Our Annual Meeting was held on August 18, 2004 and was well attended. There were many interesting reports to be heard, not the least of which was the success of the great progress by the Oral History Project. Linda Jacobson, Jill Meyer and Pat Lucas were instrumental in this success and worked with Andrew Potter Productions. A wonderful Power Point presentation was shown to those attending. It featured Beavertail Lighthouse beginnings and beautiful photography. Richard Chellis, who once lived at the Lighthouse, Bob Dennis a long time supporter of Beavertail Lighthouse and Jim West, a senior resident of Jamestown, were interviewed and provided many interesting remarks. This, we were pleased to hear, is the preface and will be added to with further productions as time goes by. This project was made possible, in part, by donations in memory of Diane Umbenhauer and BLMA life member, Jim Dodge We’ve stepped into the ever growing world of technology which will keep Beavertail Light’s spectacular story alive well into the future.

Old Beavertail Lighthouse Records Discovered In US. Archives
Varoujan Karentz

During a search at the US National Archives Center in Waltham, MA, this past August, a trove of various records kept by Light Keepers who manned Beavertail Light Station were found.

The Department of Commerce, Lighthouse Service who operated all the nations light stations prior to the US Coast Guard required Keepers and their Assistants to maintain detailed daily records of every aspect of their duties. These Logs and Journals eventually found their way into the National Archives. The Beavertail records are only partially available at the New England Center. Others may be stored in the National Archives center in College Park, MD.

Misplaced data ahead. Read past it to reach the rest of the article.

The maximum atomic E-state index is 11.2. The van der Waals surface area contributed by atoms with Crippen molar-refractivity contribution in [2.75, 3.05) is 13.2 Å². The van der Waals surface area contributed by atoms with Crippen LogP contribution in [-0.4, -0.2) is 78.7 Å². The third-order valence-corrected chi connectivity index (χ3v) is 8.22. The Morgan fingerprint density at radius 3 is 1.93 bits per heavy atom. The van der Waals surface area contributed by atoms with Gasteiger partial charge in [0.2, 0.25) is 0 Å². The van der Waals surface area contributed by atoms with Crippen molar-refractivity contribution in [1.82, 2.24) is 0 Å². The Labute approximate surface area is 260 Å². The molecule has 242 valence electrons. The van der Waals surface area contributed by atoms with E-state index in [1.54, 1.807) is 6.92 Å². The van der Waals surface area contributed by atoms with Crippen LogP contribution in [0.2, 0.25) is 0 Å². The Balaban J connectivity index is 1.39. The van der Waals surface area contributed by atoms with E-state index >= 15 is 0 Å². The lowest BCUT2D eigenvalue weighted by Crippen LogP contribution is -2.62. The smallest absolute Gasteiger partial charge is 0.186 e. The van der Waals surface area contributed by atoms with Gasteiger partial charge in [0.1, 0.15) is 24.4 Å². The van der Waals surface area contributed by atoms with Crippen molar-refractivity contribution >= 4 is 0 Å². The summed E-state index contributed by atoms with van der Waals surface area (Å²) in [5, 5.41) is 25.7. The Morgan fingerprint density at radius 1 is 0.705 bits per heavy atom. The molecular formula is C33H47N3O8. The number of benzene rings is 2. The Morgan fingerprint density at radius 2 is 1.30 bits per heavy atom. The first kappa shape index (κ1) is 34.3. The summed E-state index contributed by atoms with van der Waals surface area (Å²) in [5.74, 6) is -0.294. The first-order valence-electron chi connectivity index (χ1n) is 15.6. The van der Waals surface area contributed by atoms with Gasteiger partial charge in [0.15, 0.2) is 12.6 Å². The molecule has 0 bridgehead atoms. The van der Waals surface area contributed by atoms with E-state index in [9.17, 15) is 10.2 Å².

Four series of Journals were found dating back to 1880 in addition to US Coast Guard inpection records dated during the 1950s. One of the early Journals included “Passing Vessel Logs” where the Light Station Keepers had to enter the date and type of any vessel (Full Rigged Ship, Bar, Brig, Schooner, Sloop or Steamer) that passed in sight of the lighthouse. As an example on 10 August 1881 a total of 56 vessels were logged.

Keepers and Assistants were not allowed to leave the light station site at any time without entering their name, time they left and the time of return to the site. The Journal was called an "Absences Report", "to get provisions", "to get haircut", "to go to church", "to get some clams", "to get the mail", "to get fresh milk", "to buy new shoes", "to get a pane of glass".

A more detailed log was also required to identify the daily consumption of lamp oil, wicks and chimneys used in the light lens lamp. The 1888 log book meticulously lists the exact minute of each day the light was lit and number of hours and minutes it remained lighted. In addition, an oil consumption rate for each day also had to be included, when wicks were trimmed or replaced. The log of December 1888 shows a total of 26 gallons of oil consumed during the month in the lamp of the Third Order Fresnel Lens and an additional 3 gallons of oil used in the quarters for illumination. The June 1887 log sheet graphically shows the reduction of oil use since the summer darkness hours were much less.

Site inspections were conducted unannounced. After 1929 the USCG took control of the Beavertail light station and continued detailed checks of the condition of the light station. Its supplies and unit quantities of tools and spare parts were examined against the allowance tables established by the USCG. Interestingly, the February 11, 1952 report shows the inclusion of two Standby Illuminant lamps, one incandescent and one oil-vaporized in case the main light malfunctioned.

Fog signal records cover the period of 1882 through 1914 show the various signals that were tested or deployed including sirens and steam whistles. Inspection reports cover the period of 1914 to 1945. Mysteriously, there are no entries or weather reports during the month of September 1938, the year of the famous “38 Hurricane”.

The logs and Journals at the New England Archives Center were not complete. Only a few of each type are on file. The Center does allow archives to be researched after application to use the records is approved. Copies of pages can be reproduced but they do not allow any of their records to be loaned to leave the archive repository.